We all know the Golden Rule, the fundamental moral principle which says: "treat others as you would like to be treated." This ethic of reciprocity which roots in many in many of the world's cultures is seen by many as the most universal moral principle. Some have critized it, however, like George Bernard Shaw, Karl Popper and Immanuel Kant. Critics say you shouldn't treat people like you want to be treated because people are different and their tastes and needs differ, too. So maybe The Golden Rule is not so Golden and we need to keep on thinking about morality.
Michael Schermer (photo), author of The Mind of the Market: How Biology and Psychology Shape Our Economic Lives, suggests a new set of moral principles:
- The Happiness Principle: It is a higher moral principle to always seek happiness with someone else's happiness in mind, and never seek happiness when it leads to someone else's unhappiness.
- The Liberty Principle: It is a higher moral principle to always seek liberty with someone else's liberty in mind, and never seek liberty when it leads to someone else's loss of liberty.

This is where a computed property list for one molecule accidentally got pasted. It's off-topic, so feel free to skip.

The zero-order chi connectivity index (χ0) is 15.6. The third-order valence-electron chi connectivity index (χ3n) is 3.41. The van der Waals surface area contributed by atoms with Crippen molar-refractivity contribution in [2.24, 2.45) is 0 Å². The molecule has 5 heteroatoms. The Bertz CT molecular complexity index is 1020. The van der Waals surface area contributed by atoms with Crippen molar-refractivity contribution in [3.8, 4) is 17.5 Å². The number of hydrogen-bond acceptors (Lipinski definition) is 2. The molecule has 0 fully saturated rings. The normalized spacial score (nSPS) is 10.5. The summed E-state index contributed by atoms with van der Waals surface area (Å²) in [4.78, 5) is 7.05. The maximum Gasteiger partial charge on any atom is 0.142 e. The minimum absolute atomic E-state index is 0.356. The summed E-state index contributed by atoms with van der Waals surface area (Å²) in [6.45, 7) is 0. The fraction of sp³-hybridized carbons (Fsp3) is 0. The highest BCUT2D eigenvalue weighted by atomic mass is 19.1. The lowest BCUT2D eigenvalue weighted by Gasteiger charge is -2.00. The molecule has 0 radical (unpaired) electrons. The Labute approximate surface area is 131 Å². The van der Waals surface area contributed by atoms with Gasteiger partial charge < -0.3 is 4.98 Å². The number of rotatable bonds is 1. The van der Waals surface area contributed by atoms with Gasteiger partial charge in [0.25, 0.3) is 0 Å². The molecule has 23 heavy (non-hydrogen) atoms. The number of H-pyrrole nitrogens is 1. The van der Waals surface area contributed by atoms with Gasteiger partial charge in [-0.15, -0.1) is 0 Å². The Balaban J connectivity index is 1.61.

- The Purpose Principle: It is a higher moral principle to always seek purpose with someone else's purpose in mind, and never pursue a purpose when it leads to someone else's loss of purpose.
I think this is a beautiful set of principles. It reminds me a bit of How Full Is Your Bucket? Positive Strategies for Work and Life This principle which was formulated by Tom Rath and Donald O'Clifton suggests that we all have a bucket within us that needs to be filled with positive experiences, such as recognition and appreciation. When we're negative toward others, we use a dipper to remove from their buckets and diminish their positive outlook. This will unintendedly empty our own bucket too. When we treat others in a positive manner, we fill not only their buckets but ours as well. So you can only fill your own bucket by filling other people's bucket.
Back to Michael Schermer: Find happiness, liberty and purpose by helping other people find theirs.
Also read: The opposite of mentally breaking people